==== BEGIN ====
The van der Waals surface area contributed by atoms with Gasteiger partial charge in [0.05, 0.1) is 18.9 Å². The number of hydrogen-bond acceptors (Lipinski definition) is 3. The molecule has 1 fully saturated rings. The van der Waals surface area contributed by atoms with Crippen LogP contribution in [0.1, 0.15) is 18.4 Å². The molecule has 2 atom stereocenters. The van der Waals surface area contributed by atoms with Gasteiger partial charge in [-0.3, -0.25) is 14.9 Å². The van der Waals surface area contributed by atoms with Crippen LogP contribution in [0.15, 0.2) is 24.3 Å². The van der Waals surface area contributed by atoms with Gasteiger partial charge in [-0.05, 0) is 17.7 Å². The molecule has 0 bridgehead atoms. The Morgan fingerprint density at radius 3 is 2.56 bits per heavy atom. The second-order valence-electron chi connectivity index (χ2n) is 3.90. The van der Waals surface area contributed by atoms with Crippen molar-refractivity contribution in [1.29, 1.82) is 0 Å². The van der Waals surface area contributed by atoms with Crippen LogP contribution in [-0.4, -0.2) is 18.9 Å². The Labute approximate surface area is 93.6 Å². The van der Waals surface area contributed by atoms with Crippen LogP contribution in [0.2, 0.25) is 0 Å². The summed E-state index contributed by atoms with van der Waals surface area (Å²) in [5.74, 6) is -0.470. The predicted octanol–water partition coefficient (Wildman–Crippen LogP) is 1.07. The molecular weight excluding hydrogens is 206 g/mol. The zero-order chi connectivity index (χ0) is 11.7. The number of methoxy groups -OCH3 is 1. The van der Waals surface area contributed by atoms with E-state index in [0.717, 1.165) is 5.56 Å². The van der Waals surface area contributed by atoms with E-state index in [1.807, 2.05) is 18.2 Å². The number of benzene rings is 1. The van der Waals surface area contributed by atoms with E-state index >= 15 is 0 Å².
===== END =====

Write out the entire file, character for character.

The van der Waals surface area contributed by atoms with Gasteiger partial charge in [0.05, 0.1) is 18.9 Å². The number of hydrogen-bond acceptors (Lipinski definition) is 3. The molecule has 1 fully saturated rings. The van der Waals surface area contributed by atoms with Crippen LogP contribution in [0.1, 0.15) is 18.4 Å². The molecule has 2 atom stereocenters. The van der Waals surface area contributed by atoms with Gasteiger partial charge in [-0.3, -0.25) is 14.9 Å². The van der Waals surface area contributed by atoms with Crippen LogP contribution in [0.15, 0.2) is 24.3 Å². The van der Waals surface area contributed by atoms with Gasteiger partial charge in [-0.05, 0) is 17.7 Å². The molecule has 0 bridgehead atoms. The Morgan fingerprint density at radius 3 is 2.56 bits per heavy atom. The second-order valence-electron chi connectivity index (χ2n) is 3.90. The van der Waals surface area contributed by atoms with Crippen molar-refractivity contribution in [1.29, 1.82) is 0 Å². The van der Waals surface area contributed by atoms with Crippen LogP contribution in [-0.4, -0.2) is 18.9 Å². The Labute approximate surface area is 93.6 Å². The van der Waals surface area contributed by atoms with Crippen LogP contribution in [0.2, 0.25) is 0 Å². The summed E-state index contributed by atoms with van der Waals surface area (Å²) in [5.74, 6) is -0.470. The predicted octanol–water partition coefficient (Wildman–Crippen LogP) is 1.07. The molecular weight excluding hydrogens is 206 g/mol. The zero-order chi connectivity index (χ0) is 11.7. The number of methoxy groups -OCH3 is 1. The van der Waals surface area contributed by atoms with E-state index in [0.717, 1.165) is 5.56 Å². The van der Waals surface area contributed by atoms with E-state index in [1.807, 2.05) is 18.2 Å². The number of benzene rings is 1. The van der Waals surface area contributed by atoms with E-state index >= 15 is 0 Å².